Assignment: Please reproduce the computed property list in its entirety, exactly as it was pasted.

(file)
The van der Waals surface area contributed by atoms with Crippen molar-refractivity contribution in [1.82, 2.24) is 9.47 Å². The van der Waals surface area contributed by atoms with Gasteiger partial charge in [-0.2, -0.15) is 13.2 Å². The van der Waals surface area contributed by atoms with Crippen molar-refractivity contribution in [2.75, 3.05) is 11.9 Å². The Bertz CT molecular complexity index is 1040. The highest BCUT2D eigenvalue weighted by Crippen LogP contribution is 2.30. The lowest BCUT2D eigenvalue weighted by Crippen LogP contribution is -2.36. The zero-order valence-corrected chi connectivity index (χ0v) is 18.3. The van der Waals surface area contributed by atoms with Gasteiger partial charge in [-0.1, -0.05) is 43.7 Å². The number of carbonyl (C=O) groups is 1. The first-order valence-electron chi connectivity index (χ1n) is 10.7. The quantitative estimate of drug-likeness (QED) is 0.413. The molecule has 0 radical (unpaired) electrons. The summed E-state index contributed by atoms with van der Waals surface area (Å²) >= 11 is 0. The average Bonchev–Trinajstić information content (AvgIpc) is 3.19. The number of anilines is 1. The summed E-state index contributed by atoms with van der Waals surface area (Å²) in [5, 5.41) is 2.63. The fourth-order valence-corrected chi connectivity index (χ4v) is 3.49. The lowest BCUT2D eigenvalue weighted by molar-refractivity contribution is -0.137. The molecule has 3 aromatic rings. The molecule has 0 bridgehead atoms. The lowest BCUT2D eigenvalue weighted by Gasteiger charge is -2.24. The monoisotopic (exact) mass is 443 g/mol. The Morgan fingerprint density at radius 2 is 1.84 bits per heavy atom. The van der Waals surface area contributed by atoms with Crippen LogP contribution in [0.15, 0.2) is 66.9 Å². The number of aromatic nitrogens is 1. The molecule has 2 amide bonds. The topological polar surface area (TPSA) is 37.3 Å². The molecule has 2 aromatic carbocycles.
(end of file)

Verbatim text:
The van der Waals surface area contributed by atoms with Crippen molar-refractivity contribution in [1.82, 2.24) is 9.47 Å². The van der Waals surface area contributed by atoms with Gasteiger partial charge in [-0.2, -0.15) is 13.2 Å². The van der Waals surface area contributed by atoms with Crippen molar-refractivity contribution in [2.75, 3.05) is 11.9 Å². The Bertz CT molecular complexity index is 1040. The highest BCUT2D eigenvalue weighted by Crippen LogP contribution is 2.30. The lowest BCUT2D eigenvalue weighted by Crippen LogP contribution is -2.36. The zero-order valence-corrected chi connectivity index (χ0v) is 18.3. The van der Waals surface area contributed by atoms with Gasteiger partial charge in [-0.1, -0.05) is 43.7 Å². The number of carbonyl (C=O) groups is 1. The first-order valence-electron chi connectivity index (χ1n) is 10.7. The quantitative estimate of drug-likeness (QED) is 0.413. The molecule has 0 radical (unpaired) electrons. The summed E-state index contributed by atoms with van der Waals surface area (Å²) >= 11 is 0. The average Bonchev–Trinajstić information content (AvgIpc) is 3.19. The number of anilines is 1. The summed E-state index contributed by atoms with van der Waals surface area (Å²) in [5, 5.41) is 2.63. The fourth-order valence-corrected chi connectivity index (χ4v) is 3.49. The lowest BCUT2D eigenvalue weighted by molar-refractivity contribution is -0.137. The molecule has 3 aromatic rings. The molecule has 0 bridgehead atoms. The lowest BCUT2D eigenvalue weighted by Gasteiger charge is -2.24. The monoisotopic (exact) mass is 443 g/mol. The Morgan fingerprint density at radius 2 is 1.84 bits per heavy atom. The van der Waals surface area contributed by atoms with Crippen LogP contribution in [0.15, 0.2) is 66.9 Å². The number of aromatic nitrogens is 1. The molecule has 2 amide bonds. The topological polar surface area (TPSA) is 37.3 Å². The molecule has 2 aromatic carbocycles.